• Use familiar bedding, decorative pillows and appealing throws to cover furniture that looks more hospital- than homelike, like an adjustable bed.


Most people don’t want their house to feel like a nursing home. That’s understandable, so bring a terminally ill adult home to live out their remaining days in the comfort of a place where they feel they belong. You may need to organize the space a little differently to accommodate the medical equipment, but choosing the right decor can camouflage the sterile environment.   


Caring for a Terminally Ill Child: Creating a Comforting Space

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Most of us want to be in our own beds in our own homes when we’re sick — a terminally ill child is no different. While some parents may find comfort in the hospital staff and round-the-clock care, for those who want their child to live out the remainder of their days surrounded by the familiar walls of their bedroom, hospice care is a safe and effective way to provide a comfortable, peaceful passing in the home.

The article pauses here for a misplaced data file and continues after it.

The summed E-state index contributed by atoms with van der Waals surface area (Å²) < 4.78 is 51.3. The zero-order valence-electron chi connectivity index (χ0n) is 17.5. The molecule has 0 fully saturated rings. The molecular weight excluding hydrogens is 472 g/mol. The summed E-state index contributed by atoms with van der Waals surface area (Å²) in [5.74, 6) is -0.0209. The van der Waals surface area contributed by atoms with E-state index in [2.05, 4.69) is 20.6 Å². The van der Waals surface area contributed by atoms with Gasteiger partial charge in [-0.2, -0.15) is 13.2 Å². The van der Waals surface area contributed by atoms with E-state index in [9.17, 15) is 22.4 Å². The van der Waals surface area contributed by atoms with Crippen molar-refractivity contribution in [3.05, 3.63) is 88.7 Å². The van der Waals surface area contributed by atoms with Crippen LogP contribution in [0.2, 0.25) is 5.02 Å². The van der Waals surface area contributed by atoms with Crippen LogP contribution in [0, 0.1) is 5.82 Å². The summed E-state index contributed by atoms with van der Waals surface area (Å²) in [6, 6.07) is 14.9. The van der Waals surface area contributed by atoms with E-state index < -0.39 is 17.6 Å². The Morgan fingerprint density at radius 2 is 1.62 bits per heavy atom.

Hospice care will make sure your child is comfortable and pain-free. How you spend that time together depends on how your child feels and any lingering side effects from previous or ongoing palliative care. Even still, every day will be different — every minute will be precious.

If you’re bringing your child home for their final days, the last thing you want to do is change their familiar environment too much. Making a soothing, comfortable space doesn’t mean you have to paint an entire room soft colors or pump meditation music throughout the home. The comfort will come from familiarity, so your child’s busy cartoon character wall paper or race car bed is exactly what you’re looking for. However, there are a few things you can keep in mind when creating a comfortable space:

  • Keep pictures close by. Looking at pictures of happy times is proven to be a stress-reducer. Both you and your child can benefit from putting a few photographs — favorite vacations, team sports pictures, school play snapshots — around the room.
  • Keep it clean and tidy. No, you’re not in a sterile hospital so no one is expecting you to scrub the floors to a shine, but a child’s room is often a little chaotic. Plus, making sure the floor is clear of clutter will help your child stay mobile.
  • Keep Fido around. Does your kid have a family pet that they love? Don’t kick them out! Keep that dog, cat, hamster or guinea pig close by to add some extra joy and love into those final days.